Estate Settlement FAQ (if a loved one passes away).
The compulsory heirs have two options: First, extrajudicial settlement (with certain conditions); Second, judicial settlement.
Yes. But, extrajudicial settlement is only available if: a.) there is no will; b.) the deceased left no debts c.) all the compulsory heirs are willing to sign the extra judicial settlement (EJS).
It’s always best to settle out of court but there is a process for the settlement to be done in Court.
The court-appointed administrator of the estate.
Any compulsory heir may ask the court to be appointed as administrator of the estate while the case is pending. Choosing who to appoint is subject to the discretion of the court, however, for some instances, the Rules provide a preference on who shall be appointed (i.e. the closest relative/s). The administrator will need to take an oath and post a bond with the court.
The law requires that every will be subject to a proceeding called ‘Probate’. This is done in court. The court will determine the due execution and authenticity of the will.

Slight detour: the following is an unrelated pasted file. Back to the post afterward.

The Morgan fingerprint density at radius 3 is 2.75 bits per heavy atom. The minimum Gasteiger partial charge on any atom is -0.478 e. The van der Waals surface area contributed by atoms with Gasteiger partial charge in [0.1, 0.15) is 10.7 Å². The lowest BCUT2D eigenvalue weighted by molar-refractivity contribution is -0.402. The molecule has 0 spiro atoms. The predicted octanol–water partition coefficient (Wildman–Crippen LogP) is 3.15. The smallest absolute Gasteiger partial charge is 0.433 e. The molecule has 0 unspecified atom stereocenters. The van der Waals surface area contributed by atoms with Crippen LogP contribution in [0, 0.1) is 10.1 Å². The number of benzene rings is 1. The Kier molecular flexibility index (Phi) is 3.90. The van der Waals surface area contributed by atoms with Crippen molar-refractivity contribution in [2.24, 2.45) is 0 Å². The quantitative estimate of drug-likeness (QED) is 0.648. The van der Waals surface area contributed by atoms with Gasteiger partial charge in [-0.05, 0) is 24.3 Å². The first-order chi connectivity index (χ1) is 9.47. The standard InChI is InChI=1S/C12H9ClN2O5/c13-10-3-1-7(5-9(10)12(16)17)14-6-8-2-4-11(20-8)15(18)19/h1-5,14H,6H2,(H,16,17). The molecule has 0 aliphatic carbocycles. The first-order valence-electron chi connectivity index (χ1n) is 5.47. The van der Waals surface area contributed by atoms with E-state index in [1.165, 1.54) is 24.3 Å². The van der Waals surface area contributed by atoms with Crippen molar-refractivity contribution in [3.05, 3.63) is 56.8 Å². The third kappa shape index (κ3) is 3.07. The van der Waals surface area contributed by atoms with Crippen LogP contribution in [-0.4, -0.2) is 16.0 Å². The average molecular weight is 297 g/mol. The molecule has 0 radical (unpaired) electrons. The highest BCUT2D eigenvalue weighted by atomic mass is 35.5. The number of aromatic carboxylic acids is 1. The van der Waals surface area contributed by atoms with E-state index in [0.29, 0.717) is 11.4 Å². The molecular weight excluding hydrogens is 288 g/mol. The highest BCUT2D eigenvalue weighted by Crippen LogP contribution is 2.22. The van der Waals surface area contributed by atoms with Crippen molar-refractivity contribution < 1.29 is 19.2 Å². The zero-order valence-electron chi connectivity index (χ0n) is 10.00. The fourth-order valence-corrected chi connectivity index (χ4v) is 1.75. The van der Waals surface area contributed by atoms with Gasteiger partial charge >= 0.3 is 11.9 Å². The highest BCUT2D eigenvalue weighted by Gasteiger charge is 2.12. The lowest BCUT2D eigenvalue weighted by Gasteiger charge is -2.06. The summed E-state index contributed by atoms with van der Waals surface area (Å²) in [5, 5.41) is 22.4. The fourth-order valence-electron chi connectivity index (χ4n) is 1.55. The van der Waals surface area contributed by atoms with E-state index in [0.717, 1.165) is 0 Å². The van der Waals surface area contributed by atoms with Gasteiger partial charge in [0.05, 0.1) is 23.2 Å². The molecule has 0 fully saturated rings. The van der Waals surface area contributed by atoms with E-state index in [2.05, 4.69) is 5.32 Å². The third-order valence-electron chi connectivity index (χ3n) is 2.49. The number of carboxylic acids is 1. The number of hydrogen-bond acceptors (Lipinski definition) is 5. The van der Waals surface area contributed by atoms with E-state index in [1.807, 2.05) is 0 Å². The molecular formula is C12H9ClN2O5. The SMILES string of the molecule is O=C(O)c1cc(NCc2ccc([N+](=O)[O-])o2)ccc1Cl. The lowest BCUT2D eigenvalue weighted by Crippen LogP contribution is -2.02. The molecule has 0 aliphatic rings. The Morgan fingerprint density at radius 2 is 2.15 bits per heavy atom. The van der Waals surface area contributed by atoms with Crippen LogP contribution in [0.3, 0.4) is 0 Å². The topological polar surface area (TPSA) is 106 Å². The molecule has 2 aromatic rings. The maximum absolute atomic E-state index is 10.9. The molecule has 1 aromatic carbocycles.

If there is no contentious issue, the process can take 1-2 years (still, sometimes longer).
For updated rates, you can refer to the BIR’s official documentation: [estate tax information](https://www.bir.gov.ph/index.php/tax-information/estate-tax.html#et4](https://www.bir.gov.ph/index.php/tax-information/estate-tax.html#et4)
If you present an EJS and a Certificate Authorizing Registration (CAR) to the Register of Deeds (RD), he will issue a new title in the name of the heirs.
If you are settling the estate in court, presenting a Final Order of Distribution as well as a CAR is sufficient for the RD to transfer the title.